The stark difference between me and a 50’s housewife would be my own appearance, though. I didn’t get to dress up and curl my hair, in fact, I didn’t even get to take a shower today. I looked cute, though, or so I want to think. My dark green cotton pants end above ankle. I found them at H&M, not very sustainable of me, but they looked way too comfy. Their best feature is the elastic at the waist. I call them my apartment pants, and if you love Friends as much as I do you’ll know what I am talking about. The top was from Puma. It’s short, grey, and has 3/4 sleeves.
My hair was pulled up in a top-knot which had become my go-to hairstyle lately. I’ve been using the same four hair pins every day for the past seven months to make it. I like to think that hair pins are classier than elastic ties, and so my top knot is also classy by extension.
Anyways, I was sitting on the couch, waiting for my husband and thinking how perfectly I managed to finish everything up just before his arrival. And then I thought that when he opens the door and sees a tidy apartment, a cooked dinner, his son playing on the mat, and me on the couch, he’d think that’s what my day looked like: chilling with the baby in a perfectly clean house with food simmering away on the stove.
By contrast, if he were to come back to a messy house, a screaming baby and me with a frantic expression on my face, it would give him a better idea of what the past 12 hours were like.
I once read a quote that you cannot see when a woman does the job, you can only see it when she doesn’t. For a second there, I wanted to throw the toys around. Then I reminded myself that today was my husband’s first day at the office after four months of quarantine that he spent right by my side, taking care of our baby, washing the dishes, and grocery shopping.
He came home around 7.30 pm which meant I got half an hour of free time while he was playing with Kroshka. Although “free” is relative when you are a parent. I used half an hour to finish dinner, prep the bedroom, and stare into my phone for five minutes. Then it was time for the night sleep… Well, no. First, it was time to put Kroshka to sleep which took an hour. Then I briefly considered going to sleep myself, but that Jupiter in Pisces was pushing me out of bed. The day was going too smoothly not to use this opportunity and do some work.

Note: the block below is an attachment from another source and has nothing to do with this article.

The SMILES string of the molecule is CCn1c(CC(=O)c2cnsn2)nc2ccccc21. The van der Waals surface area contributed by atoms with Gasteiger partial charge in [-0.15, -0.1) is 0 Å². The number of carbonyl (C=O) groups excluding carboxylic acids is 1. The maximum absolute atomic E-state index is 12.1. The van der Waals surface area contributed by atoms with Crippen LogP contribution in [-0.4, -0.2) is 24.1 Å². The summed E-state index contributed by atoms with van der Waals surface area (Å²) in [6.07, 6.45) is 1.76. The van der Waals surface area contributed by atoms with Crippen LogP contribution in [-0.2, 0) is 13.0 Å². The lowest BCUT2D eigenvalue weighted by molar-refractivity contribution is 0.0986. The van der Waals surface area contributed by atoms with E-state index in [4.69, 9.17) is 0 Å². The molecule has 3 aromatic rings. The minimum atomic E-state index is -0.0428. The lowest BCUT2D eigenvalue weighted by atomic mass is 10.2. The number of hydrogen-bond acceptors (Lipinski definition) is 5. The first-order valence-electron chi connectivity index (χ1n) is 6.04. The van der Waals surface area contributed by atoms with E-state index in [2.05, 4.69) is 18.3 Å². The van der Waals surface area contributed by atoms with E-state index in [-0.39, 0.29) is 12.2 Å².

I got out of bed and started editing a video of me making pelmeni that I delayed for at least three weeks. I finished it. The time was 11pm. I had one more hour to squeeze everything I could out of this unbelievable day. I started writing a newsletter.
I hadn’t sent one in one and a half years. Since my last newsletter I got pregnant and didn’t tell anybody, I made Dominique Ansel’s banana bread with 400 grams of sugar, I had a baby, I cooked and ate local and seasonal food for two months, I went to Italy for the first time, and I wrote my most popular post on the blog about evil Russians. How do you describe everything that happened in the past eighteen months in a newsletter? You don’t.
Instead, I set out to describe only one day, today. Half way through I realized that a thousand words about one mama’s random day is a lot to take in for someone leisurely checking email. I decided I’d add another thousand and post it on the blog. With that realization, I closed my laptop and went to sleep. The day was the 7th of July 2020.
P.S. It took me 6 days to write the other half of this post. Talk about the Venus in Capricorn.